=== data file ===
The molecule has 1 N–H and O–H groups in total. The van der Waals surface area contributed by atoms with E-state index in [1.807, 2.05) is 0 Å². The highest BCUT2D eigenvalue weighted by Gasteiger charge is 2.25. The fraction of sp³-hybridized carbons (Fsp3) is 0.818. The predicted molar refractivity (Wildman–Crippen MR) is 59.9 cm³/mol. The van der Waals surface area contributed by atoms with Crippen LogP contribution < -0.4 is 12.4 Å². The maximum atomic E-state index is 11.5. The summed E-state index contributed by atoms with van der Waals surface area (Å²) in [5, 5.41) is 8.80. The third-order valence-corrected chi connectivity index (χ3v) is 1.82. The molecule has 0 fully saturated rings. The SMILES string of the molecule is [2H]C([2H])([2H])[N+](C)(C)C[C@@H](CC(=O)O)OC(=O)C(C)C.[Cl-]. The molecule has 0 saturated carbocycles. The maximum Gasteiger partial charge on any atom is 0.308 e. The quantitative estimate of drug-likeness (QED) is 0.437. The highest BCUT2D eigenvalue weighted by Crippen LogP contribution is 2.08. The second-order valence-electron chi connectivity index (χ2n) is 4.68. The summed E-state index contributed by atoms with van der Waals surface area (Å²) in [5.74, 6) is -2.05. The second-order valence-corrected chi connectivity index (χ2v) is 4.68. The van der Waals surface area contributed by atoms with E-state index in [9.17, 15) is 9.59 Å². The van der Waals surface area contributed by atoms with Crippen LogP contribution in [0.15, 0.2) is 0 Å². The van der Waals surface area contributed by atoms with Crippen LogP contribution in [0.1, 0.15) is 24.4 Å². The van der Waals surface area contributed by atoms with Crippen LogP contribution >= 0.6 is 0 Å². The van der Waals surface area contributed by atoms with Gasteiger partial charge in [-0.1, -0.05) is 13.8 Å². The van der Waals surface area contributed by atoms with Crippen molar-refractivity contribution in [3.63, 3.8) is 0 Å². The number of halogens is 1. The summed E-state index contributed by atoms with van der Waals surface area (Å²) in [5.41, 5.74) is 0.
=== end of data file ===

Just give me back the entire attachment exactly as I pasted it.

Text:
The molecule has 1 N–H and O–H groups in total. The van der Waals surface area contributed by atoms with E-state index in [1.807, 2.05) is 0 Å². The highest BCUT2D eigenvalue weighted by Gasteiger charge is 2.25. The fraction of sp³-hybridized carbons (Fsp3) is 0.818. The predicted molar refractivity (Wildman–Crippen MR) is 59.9 cm³/mol. The van der Waals surface area contributed by atoms with Crippen LogP contribution < -0.4 is 12.4 Å². The maximum atomic E-state index is 11.5. The summed E-state index contributed by atoms with van der Waals surface area (Å²) in [5, 5.41) is 8.80. The third-order valence-corrected chi connectivity index (χ3v) is 1.82. The molecule has 0 fully saturated rings. The SMILES string of the molecule is [2H]C([2H])([2H])[N+](C)(C)C[C@@H](CC(=O)O)OC(=O)C(C)C.[Cl-]. The molecule has 0 saturated carbocycles. The maximum Gasteiger partial charge on any atom is 0.308 e. The quantitative estimate of drug-likeness (QED) is 0.437. The highest BCUT2D eigenvalue weighted by Crippen LogP contribution is 2.08. The second-order valence-electron chi connectivity index (χ2n) is 4.68. The summed E-state index contributed by atoms with van der Waals surface area (Å²) in [5.74, 6) is -2.05. The second-order valence-corrected chi connectivity index (χ2v) is 4.68. The van der Waals surface area contributed by atoms with E-state index in [9.17, 15) is 9.59 Å². The van der Waals surface area contributed by atoms with Crippen LogP contribution in [0.15, 0.2) is 0 Å². The van der Waals surface area contributed by atoms with Crippen LogP contribution in [0.1, 0.15) is 24.4 Å². The van der Waals surface area contributed by atoms with Crippen LogP contribution >= 0.6 is 0 Å². The van der Waals surface area contributed by atoms with Gasteiger partial charge in [-0.1, -0.05) is 13.8 Å². The van der Waals surface area contributed by atoms with Crippen molar-refractivity contribution in [3.63, 3.8) is 0 Å². The number of halogens is 1. The summed E-state index contributed by atoms with van der Waals surface area (Å²) in [5.41, 5.74) is 0.